The writer says a change in consumer habits that will drive South Africa’s move away from cash, not the latest technology. Photo: Supplied

JOHANNESBURG – There’s been a lot of talk lately about South Africa becoming a cashless society – mostly from banks and technology companies. You can almost feel the collective eye-roll, because as a society, we’re attached to cash, and it’s hard to imagine a life without it.

So, let’s talk about something else instead: consumer choice. And right now, if we look at what South African consumers want, it’s clear that increasing numbers of people love the convenience of paying for things and exchanging money on a device they always have with them – their mobile phones. At the same time, we’re seeing a growing realisation that the costs, inconvenience and security risks associated with cash are becoming prohibitive.

The point is that it’s a change in consumer habits that will drive South Africa’s move away from cash – not the latest technology, or because of some banker said so, or because it’s easier for businesses. People want convenience, safety, as well as better control over their money, and carrying cash just doesn’t tick any of those boxes.

The costs alone are a powerful argument for cashless. If you draw cash four times a month, you could be paying up to R65 in ATM withdrawal fees. That doesn’t sound like a lot, but leave that R65 in your bank account, at 0.5 percent compound interest per month, and after four years you’ve saved R3 516.36. Just because you did not draw cash.

Let’s be clear. The cashless society is coming. We don’t know when. But it is inevitable. In countries such as Sweden and South Korea, the cashless revolution is already upon us. In Sweden, cash transactions will make up less than 0.5 percent of the value of all payments by 2020, and South Korea is targeting to go completely coinless in 2020.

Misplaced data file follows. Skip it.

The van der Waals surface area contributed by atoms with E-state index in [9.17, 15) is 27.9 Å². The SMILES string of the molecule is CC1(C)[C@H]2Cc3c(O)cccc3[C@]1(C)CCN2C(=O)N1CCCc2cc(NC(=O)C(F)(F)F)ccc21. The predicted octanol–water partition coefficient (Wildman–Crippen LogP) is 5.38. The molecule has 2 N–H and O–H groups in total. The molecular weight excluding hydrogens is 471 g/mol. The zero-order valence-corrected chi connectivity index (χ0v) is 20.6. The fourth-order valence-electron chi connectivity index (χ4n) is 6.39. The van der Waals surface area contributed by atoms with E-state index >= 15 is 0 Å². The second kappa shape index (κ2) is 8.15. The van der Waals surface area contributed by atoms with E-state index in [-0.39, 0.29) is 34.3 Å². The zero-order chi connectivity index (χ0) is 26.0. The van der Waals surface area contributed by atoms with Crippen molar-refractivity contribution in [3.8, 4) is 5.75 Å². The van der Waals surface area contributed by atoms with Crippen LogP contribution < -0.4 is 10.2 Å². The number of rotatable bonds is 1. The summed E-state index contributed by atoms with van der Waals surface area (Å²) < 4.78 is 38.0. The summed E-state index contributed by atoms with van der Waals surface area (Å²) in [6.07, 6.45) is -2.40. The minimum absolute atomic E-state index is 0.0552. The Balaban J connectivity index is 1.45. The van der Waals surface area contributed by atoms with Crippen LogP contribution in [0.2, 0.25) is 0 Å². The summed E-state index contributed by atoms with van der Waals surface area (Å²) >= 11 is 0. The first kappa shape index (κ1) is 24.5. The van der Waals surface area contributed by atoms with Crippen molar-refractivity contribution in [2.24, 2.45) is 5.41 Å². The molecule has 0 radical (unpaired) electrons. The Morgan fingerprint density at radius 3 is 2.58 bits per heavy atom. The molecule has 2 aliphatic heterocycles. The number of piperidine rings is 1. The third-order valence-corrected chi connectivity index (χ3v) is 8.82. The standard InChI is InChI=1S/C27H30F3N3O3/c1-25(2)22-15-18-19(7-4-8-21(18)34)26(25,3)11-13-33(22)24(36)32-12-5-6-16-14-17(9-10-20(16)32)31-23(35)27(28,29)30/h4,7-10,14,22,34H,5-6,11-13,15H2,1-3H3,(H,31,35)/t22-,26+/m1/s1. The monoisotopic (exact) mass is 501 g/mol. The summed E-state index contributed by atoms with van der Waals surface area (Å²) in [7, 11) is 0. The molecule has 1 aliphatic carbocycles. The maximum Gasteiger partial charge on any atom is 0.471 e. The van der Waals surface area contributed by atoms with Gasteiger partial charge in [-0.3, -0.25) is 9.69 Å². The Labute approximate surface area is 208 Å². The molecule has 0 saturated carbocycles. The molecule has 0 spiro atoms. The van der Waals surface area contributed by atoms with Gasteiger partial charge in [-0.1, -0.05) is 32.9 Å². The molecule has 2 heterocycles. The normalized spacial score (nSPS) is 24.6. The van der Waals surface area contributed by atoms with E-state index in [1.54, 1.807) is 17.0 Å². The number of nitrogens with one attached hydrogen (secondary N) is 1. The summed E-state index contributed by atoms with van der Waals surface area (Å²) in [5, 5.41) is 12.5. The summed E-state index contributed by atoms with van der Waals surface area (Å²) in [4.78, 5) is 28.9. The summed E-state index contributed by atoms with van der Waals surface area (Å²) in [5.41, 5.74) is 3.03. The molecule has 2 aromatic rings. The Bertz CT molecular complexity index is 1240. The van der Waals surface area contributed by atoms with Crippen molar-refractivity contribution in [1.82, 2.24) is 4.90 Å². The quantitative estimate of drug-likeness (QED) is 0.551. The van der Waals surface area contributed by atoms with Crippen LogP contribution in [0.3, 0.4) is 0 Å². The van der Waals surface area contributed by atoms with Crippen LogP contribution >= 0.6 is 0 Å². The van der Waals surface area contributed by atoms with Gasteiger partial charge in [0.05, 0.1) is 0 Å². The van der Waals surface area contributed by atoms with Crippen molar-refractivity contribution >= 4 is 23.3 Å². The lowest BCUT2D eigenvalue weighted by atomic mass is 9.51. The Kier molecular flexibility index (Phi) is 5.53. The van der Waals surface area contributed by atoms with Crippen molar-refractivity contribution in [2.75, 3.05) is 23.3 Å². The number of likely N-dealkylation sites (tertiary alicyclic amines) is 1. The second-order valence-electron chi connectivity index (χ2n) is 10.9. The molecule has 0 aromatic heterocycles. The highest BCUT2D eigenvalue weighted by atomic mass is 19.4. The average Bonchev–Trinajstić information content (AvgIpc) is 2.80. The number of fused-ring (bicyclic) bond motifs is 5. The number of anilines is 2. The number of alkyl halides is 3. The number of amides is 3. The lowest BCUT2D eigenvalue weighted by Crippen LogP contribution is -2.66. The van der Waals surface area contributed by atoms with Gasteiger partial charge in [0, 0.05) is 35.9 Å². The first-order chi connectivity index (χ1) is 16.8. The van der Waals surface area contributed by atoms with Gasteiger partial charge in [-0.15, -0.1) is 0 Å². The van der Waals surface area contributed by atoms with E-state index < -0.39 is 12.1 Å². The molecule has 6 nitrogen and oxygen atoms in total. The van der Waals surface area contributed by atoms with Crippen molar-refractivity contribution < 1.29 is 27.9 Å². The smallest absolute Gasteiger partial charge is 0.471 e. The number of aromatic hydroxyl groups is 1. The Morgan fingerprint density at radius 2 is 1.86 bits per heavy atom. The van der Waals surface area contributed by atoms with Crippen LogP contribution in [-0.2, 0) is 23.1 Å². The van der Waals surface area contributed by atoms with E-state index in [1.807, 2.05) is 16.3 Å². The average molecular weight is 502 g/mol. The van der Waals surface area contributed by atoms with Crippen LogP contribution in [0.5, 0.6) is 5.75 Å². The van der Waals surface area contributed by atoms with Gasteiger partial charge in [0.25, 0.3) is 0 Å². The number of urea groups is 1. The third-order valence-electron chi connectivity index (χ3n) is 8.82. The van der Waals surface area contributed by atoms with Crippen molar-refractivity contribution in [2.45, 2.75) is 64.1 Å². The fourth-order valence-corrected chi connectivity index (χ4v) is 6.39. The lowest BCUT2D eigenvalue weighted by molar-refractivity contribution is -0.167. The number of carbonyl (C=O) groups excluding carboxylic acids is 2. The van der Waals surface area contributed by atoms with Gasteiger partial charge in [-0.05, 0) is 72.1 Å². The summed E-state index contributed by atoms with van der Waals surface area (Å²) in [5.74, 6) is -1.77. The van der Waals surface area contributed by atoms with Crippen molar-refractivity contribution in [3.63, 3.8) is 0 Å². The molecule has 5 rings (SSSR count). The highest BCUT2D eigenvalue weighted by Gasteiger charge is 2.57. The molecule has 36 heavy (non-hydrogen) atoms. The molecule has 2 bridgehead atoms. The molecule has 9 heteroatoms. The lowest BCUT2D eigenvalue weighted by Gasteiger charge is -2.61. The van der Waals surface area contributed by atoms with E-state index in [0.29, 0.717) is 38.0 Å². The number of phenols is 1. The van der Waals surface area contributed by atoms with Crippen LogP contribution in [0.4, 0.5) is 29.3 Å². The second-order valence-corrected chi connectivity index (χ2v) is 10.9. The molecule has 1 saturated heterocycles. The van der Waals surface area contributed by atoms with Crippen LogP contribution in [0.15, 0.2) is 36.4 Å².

In South Africa, this won’t happen overnight. Our informal economy is far too big for that. But the trend is clear, and we’re already seeing a rapid uptake by consumers in mobile payments, peer-to-peer payments, such as Virgin Money’s Spot and other cashless technologies.

Businesses – and specifically South Africa’s vast SME and micro-SME sectors – are also playing a major role in this trend. These sectors are the growth engine of our economy, and for them, the cost and security risks of handling cash are significant incentives to move towards a cashless system. I’m not suggesting informal hawkers will start offering QR codes, but electricians, plumbers, coffee shops and taxis may well do so.

The bottom line is that in a country where some 70% of the population have bank accounts, the table is already set for South Africa’s transition to a cashless society. It’s high time we ended our long-standing love affair with cash, and moved to any number of safer, cheaper and more convenient alternatives. The people have spoken.

Andre Hugo is the chief executive of Virgin Money.

The views expressed here are not necessarily those of Independent Media.

Follow Business Report on Instagram here